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St. Peter bones found

Rome church claims to have found bones belonging to St. Peter

A church in Rome recently stumbled upon what is believed to be the bones of St. Peter.

Routine restoration work in the 1000-year-old Church of Santa Maria in Capella led to the discovery of two Roman-era clay pots with inscriptions on their lids, The Telegraph reports.

A worker found the pots when he lifted up a large marble slab close to the church’s medieval alter. That area has been closed to the public for the past 35 years due to structural problems.

The inscriptions on the two pots say that they contain the bones from ancient, major figures in the Christian church: St. Peter, three early popes – Cornelius, Callixtus and Felix – and four Christian martyrs.

The worker said that he immediately recognized the importance of the pots and notified Massimiliano Floridi, the deacon of the church.

“There were two clay pots which were inscribed with the names of early popes – Peter, Felix, Callixtus and Cornelius. I’m not an archaeologist but I understood immediately that they were very old. Looking at them, I felt very emotional.”

A stone inscription in the church indicated that the relics existed, but until now they were never found. The inscription also said that the bones laid next to a piece of a dress worn by the Blessed Virgin.

The Vatican now has the remains and will further evaluate them. Only a DNA test would be able to confirm if the bones really belonged to St. Peter, according to the deacon.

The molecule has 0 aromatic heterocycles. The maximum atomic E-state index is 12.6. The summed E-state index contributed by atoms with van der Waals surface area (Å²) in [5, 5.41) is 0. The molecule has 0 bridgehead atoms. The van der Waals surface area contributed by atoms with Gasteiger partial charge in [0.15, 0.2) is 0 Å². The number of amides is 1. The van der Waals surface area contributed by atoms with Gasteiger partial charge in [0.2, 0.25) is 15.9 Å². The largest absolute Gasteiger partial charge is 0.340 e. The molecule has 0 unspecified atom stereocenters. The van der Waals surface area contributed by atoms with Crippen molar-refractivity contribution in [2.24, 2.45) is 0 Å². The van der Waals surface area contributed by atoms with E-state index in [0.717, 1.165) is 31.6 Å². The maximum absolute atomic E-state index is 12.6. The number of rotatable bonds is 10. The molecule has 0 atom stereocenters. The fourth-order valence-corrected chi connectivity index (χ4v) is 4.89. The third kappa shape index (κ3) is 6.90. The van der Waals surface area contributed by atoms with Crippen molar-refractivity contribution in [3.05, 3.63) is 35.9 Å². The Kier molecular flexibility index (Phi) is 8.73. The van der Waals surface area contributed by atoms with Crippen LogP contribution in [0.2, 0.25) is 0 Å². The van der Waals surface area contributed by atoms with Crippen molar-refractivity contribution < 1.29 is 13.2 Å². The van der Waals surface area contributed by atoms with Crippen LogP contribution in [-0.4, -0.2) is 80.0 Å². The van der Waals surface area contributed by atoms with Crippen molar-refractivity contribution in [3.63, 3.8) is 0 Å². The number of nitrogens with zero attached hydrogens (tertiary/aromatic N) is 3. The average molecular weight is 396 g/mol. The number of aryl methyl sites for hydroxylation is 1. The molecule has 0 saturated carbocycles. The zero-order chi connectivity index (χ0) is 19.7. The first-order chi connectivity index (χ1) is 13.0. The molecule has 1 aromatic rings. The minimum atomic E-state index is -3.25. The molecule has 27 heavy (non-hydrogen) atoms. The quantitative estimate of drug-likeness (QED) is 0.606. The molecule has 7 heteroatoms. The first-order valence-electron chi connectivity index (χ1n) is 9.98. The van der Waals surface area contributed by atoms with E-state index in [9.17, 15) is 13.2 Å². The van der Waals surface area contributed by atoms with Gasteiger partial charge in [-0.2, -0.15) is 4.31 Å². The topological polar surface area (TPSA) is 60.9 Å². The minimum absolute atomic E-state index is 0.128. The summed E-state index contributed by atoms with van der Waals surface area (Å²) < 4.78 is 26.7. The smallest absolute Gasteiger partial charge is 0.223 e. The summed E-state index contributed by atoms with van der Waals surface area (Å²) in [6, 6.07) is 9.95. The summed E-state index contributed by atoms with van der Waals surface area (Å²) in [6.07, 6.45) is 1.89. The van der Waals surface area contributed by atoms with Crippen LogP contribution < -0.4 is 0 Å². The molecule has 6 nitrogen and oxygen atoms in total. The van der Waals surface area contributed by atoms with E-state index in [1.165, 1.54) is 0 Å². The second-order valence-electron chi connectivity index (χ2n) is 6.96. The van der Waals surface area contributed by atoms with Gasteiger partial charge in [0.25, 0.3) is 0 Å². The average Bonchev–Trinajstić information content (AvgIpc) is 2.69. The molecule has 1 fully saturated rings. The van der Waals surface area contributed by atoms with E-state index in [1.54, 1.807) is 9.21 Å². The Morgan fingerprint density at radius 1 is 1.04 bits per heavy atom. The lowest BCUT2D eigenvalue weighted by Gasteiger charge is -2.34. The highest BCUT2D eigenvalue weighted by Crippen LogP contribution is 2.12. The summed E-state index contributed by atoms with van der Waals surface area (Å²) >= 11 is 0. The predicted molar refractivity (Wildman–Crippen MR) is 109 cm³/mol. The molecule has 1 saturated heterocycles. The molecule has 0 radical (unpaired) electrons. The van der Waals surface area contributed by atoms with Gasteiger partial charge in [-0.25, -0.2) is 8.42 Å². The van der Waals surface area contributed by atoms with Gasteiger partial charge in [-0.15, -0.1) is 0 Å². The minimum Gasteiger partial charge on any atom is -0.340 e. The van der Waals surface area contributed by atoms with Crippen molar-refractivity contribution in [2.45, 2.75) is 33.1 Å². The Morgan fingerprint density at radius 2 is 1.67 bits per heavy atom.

“We’re waiting for a detailed study to be undertaken. A DNA comparison between these bones and those kept by the Vatican would shed light on the issue.”

It’s unknown why the bones were being kept in Capella, but one theory suggests that they were moved there from the Vatican by Pope Urban II. The theory rides on the belief that Urban hid the bones during a time when there was a rift in the Catholic Church.

Previously, St. Peter’s remains were said to have been found during excavations under St. Peter’s Basilica after World War II. A casket with the Greek inscription “Petros eni,” or Peter is here,” was found during the excavations.

The bones were examined in the 1960’s, and it was determined that they belonged to a man who lived in the first century AD and died in his 60’s. Pope Paul VI declared the bones to be Peter’s in 1968.

The remains were put on display in 2013. The Vatican spokesman at the time, Federico Lombardi, said there was a “serious possibility” that the relics belonged to Peter, “but we don’t go beyond that.”

[Feature Photo: Pixabay]